1. A man. This is a man who is flesh and blood, who has feelings, and emotions. This is a man who will work for him every day, either in business or work.

2. A brother in the Lord. He is a believer who has heard the gospel, and now is ready to deal with spiritual affair.

Now Onesimus is a free man. Paul is trying to destroy the slavery, and give back a loving worker of the gospel. The Parallel to this is that today, if you believe in Jesus Christ as your Lord and saviour, you are free from your sins. Jesus became the substitute because he loves us; he loves us so much that he took all our sins with him to the cross, and return as the victor over death and sin. Like in Rom 6:17+18.Those that have faith are now slaves of righteousness and that means we have to love our neighbours, our brothers and sisters. If you have faith and love, then you are on the way to reconciliation.

3. To start on a clean sheet

The third and final step to reconciliation is to start again. Paul tells Philemon v17-19. He wants Philemon to welcome Onesimus back as a changed man. He wants him to be welcomed like Paul. Philemon would see Paul as a famous man, so he would probably have a party and food etc. That is what he wants for Onesimus. This is like the prodigal Son. The son returns home, and there is a feast of joy. Paul will pay up any debts that are owing to Philemon. Why? Because he loves him in Christ. He wants no small barriers to prevent them to reconcile back together.

Paul here is showing us an example of grace. Onesimus doesn’t deserve the gift that Paul is offering, but Paul does this out of love. This is the example of what Jesus has taught each one of us. God sent his one and only son as a gift that we don’t deserve because we are people who have evil hearts and desires. He came to reconcile us back to God, by taking all God’s wrath on himself because of our sins, and took it to the cross. That is the act of ultimate grace. Maybe you have a neighbour in your street that owes you a new lawnmower, or a new plate or a debt. If he can repay it then that is fine, but if he can’t, then use it as a gift. Remember the gift of God, his son Jesus Christ, as an unpaid gift to each one of us. A gift we don’t deserve, but given freely out of the love of God. If we are like that today, then we should be people, who except that people can change for the better. That is what we need to do in order to repair our relationships says Paul, is to allow someone to start on a clean sheet.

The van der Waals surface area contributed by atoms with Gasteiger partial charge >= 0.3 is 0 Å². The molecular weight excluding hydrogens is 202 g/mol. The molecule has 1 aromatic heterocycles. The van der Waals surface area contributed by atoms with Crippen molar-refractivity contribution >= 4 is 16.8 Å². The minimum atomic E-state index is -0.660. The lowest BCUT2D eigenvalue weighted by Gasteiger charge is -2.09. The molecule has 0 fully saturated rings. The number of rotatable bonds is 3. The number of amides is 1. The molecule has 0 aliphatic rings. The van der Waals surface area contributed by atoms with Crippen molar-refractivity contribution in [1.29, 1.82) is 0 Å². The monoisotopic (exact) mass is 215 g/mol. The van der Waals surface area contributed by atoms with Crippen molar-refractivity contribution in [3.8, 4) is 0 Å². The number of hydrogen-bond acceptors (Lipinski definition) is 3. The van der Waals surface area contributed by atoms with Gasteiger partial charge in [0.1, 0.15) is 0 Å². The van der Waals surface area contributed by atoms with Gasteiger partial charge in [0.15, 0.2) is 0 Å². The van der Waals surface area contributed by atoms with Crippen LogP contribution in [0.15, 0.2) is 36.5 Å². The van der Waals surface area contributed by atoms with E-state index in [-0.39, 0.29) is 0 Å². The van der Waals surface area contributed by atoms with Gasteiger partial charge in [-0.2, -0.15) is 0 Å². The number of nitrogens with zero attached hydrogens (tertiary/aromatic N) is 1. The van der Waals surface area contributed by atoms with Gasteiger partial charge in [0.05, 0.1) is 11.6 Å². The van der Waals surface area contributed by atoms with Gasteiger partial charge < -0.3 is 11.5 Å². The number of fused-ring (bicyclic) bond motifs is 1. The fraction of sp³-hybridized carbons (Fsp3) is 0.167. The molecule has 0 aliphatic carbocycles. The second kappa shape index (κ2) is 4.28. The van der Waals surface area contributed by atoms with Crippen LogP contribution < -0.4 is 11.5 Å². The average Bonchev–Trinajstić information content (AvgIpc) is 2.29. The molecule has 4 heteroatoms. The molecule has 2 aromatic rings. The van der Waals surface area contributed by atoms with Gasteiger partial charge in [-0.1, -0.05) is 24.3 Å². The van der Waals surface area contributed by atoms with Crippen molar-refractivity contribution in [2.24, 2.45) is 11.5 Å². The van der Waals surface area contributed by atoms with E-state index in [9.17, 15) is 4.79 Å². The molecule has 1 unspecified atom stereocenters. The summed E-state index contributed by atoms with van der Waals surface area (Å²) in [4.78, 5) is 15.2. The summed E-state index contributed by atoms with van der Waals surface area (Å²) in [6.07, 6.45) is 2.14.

Conclusion

So how does the story end? The husband completely changed and became a Christian. His wife had a big enough heart and an attitude of faith that God could work things out once he had become a Christian, and so was willing to try again. They have a new marriage that still needs work but it’s wonderful. That is the story of how reconciliation works. That is what probably happened between Philemon and Onesimus: so the steps are:

1. To have faith in Christ

2. To have love for your brothers and sisters around you.

3. To start on a new sheet.